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B.C. NDP Leader John Horgan arrives for a post election news conference in Vancouver, B.C., on Wednesday May 10, 2017. THE CANADIAN PRESS/Darryl DyckThe Canadian Press

British Columbia's Opposition New Democrats have increased their narrow lead in a riding that could deny the Liberals a fifth-consecutive majority government, but about half the absentee ballots in Courtenay-Comox have yet to be counted.

On election night, the New Democrats led in the riding with nine votes, a margin that see-sawed this week after a recount and with the addition of previously uncounted ballots. On Tuesday, Elections BC continued counting the almost 180,000 absentee ballots – 2,077 of them in Courtenay-Comox. By the end of the day, the NDP had a 101-vote lead in the riding.

But another 1,000 absentee ballots must be counted on Wednesday.

Explainer: What you need to know about the final election count in B.C.

At the end of the day on Tuesday, with the results still not complete, the Liberals remained ahead in 43 ridings – one short of a majority – while the NDP held 41 and the Greens three. If those numbers hold, the future of the government will depend on whether the third-place Greens decide to prop up the Liberals or throw their support to the New Democrats. The last ballots are expected to be counted in 14 ridings on Wednesday. If the margin of victory in Courtenay-Comox is less than about 58 votes, it would go to a judicial recount.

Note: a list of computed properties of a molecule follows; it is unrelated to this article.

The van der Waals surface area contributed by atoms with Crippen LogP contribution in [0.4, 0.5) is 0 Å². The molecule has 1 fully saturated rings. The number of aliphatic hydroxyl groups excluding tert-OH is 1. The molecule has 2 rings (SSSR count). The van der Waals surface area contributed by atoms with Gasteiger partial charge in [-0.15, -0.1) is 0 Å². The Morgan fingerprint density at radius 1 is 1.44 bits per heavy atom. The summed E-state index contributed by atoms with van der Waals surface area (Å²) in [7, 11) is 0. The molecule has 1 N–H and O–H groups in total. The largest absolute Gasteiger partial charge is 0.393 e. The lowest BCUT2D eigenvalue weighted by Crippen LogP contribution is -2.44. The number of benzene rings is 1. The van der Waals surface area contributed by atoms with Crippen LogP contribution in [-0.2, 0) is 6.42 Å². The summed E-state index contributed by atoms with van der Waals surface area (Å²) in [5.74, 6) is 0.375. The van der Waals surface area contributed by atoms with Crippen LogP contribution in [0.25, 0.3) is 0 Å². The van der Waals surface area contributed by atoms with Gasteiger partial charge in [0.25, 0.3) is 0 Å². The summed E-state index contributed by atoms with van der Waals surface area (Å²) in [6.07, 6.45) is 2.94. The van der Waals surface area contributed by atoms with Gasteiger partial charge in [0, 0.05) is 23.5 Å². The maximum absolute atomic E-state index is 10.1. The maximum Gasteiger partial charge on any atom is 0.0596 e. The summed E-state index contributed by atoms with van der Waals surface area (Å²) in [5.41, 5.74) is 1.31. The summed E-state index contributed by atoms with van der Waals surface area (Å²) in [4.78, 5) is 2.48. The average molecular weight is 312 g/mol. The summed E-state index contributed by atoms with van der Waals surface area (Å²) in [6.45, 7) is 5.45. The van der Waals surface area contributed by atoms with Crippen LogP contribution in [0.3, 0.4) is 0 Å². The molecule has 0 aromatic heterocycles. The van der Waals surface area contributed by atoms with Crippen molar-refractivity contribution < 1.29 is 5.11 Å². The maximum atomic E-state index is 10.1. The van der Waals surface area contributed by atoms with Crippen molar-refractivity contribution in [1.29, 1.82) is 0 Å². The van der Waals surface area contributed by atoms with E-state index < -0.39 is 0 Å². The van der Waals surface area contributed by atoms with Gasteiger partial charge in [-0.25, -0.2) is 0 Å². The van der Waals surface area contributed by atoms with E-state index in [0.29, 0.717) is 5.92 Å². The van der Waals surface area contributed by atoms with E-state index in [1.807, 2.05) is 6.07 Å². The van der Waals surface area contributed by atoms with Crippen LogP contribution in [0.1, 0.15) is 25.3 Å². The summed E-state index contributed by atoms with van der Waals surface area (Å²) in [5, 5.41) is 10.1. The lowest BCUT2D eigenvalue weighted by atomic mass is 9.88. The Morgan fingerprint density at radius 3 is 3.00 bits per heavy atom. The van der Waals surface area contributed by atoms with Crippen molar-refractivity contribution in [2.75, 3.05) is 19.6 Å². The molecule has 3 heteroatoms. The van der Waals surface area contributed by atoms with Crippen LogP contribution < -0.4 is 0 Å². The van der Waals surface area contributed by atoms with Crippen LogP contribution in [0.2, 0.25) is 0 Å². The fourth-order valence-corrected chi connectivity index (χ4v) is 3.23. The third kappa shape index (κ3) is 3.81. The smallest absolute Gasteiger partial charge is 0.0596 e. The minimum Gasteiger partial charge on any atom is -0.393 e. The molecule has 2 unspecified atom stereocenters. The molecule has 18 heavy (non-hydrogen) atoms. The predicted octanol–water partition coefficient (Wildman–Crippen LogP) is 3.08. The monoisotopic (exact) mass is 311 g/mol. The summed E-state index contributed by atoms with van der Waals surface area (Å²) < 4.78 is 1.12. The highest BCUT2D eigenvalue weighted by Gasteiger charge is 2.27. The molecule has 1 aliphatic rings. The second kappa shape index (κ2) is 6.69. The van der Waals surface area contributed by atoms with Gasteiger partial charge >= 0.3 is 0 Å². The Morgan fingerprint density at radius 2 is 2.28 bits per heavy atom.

Amid the uncertainty of whether Premier Christy Clark's BC Liberal government will stand, a coalition of activists assembled in front of the B.C. Legislature buildings on Tuesday to urge the Greens and the NDP to make peace, and together end 16 years of Liberal rule.

Environmental organizations, opponents of the Site C dam, advocates for child care and for public health care, and a senior First Nations leader are hoping the final count will deny a majority to Ms. Clark.

With the final election results still unclear, the calls for co-operation remain speculative but a reminder to both the Greens and the NDP that many of their supporters see them as natural allies.

"If no party has a strong majority after the final ballots are counted, the NDP and the Greens have a historic opportunity to make good on the important policies they both campaigned on – but only if they work together," said Lyndsay Poaps, executive director of Leadnow, the umbrella organization that delivered a petition with 25,000 names calling for an alliance between the two parties.

The last ballots are expected to be counted in 15 ridings on Wednesday, and if Courtenay-Comox remains close, it will go to a judicial recount.

While the outcome remains unclear, the Greens have been negotiating with the NDP, and also with the BC Liberals, to determine where they will deliver their support when the Legislature is recalled.

The expectations of the different groups who joined the rally at the Legislature calling for a Green-NDP alliance are broad.